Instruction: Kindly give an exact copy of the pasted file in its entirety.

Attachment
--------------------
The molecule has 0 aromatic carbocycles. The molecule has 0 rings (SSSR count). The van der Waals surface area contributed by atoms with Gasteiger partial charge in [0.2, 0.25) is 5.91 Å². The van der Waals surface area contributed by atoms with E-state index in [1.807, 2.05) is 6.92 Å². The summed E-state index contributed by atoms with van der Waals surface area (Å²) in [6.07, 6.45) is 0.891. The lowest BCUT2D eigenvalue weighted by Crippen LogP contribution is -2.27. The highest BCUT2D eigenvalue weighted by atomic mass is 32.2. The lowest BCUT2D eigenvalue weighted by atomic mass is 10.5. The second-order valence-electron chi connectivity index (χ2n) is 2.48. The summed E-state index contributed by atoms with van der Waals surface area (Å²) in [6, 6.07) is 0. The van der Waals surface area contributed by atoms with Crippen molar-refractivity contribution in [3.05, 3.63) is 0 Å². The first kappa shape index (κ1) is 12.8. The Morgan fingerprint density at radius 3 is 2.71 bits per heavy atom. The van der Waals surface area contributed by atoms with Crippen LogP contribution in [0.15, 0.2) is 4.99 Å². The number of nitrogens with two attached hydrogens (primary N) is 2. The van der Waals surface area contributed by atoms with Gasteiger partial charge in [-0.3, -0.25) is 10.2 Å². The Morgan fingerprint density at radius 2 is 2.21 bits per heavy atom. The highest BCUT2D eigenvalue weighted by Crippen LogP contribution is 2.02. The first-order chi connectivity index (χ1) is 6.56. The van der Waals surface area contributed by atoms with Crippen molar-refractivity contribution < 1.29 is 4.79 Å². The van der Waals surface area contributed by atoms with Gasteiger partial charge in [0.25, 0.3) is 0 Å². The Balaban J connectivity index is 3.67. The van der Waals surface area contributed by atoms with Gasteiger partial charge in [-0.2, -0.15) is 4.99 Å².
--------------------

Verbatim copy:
The molecule has 0 aromatic carbocycles. The molecule has 0 rings (SSSR count). The van der Waals surface area contributed by atoms with Gasteiger partial charge in [0.2, 0.25) is 5.91 Å². The van der Waals surface area contributed by atoms with E-state index in [1.807, 2.05) is 6.92 Å². The summed E-state index contributed by atoms with van der Waals surface area (Å²) in [6.07, 6.45) is 0.891. The lowest BCUT2D eigenvalue weighted by Crippen LogP contribution is -2.27. The highest BCUT2D eigenvalue weighted by atomic mass is 32.2. The lowest BCUT2D eigenvalue weighted by atomic mass is 10.5. The second-order valence-electron chi connectivity index (χ2n) is 2.48. The summed E-state index contributed by atoms with van der Waals surface area (Å²) in [6, 6.07) is 0. The van der Waals surface area contributed by atoms with Crippen molar-refractivity contribution in [3.05, 3.63) is 0 Å². The first kappa shape index (κ1) is 12.8. The Morgan fingerprint density at radius 3 is 2.71 bits per heavy atom. The van der Waals surface area contributed by atoms with Crippen LogP contribution in [0.15, 0.2) is 4.99 Å². The number of nitrogens with two attached hydrogens (primary N) is 2. The van der Waals surface area contributed by atoms with Gasteiger partial charge in [-0.3, -0.25) is 10.2 Å². The Morgan fingerprint density at radius 2 is 2.21 bits per heavy atom. The highest BCUT2D eigenvalue weighted by Crippen LogP contribution is 2.02. The first-order chi connectivity index (χ1) is 6.56. The van der Waals surface area contributed by atoms with Crippen molar-refractivity contribution < 1.29 is 4.79 Å². The van der Waals surface area contributed by atoms with Gasteiger partial charge in [0.25, 0.3) is 0 Å². The Balaban J connectivity index is 3.67. The van der Waals surface area contributed by atoms with Gasteiger partial charge in [-0.2, -0.15) is 4.99 Å².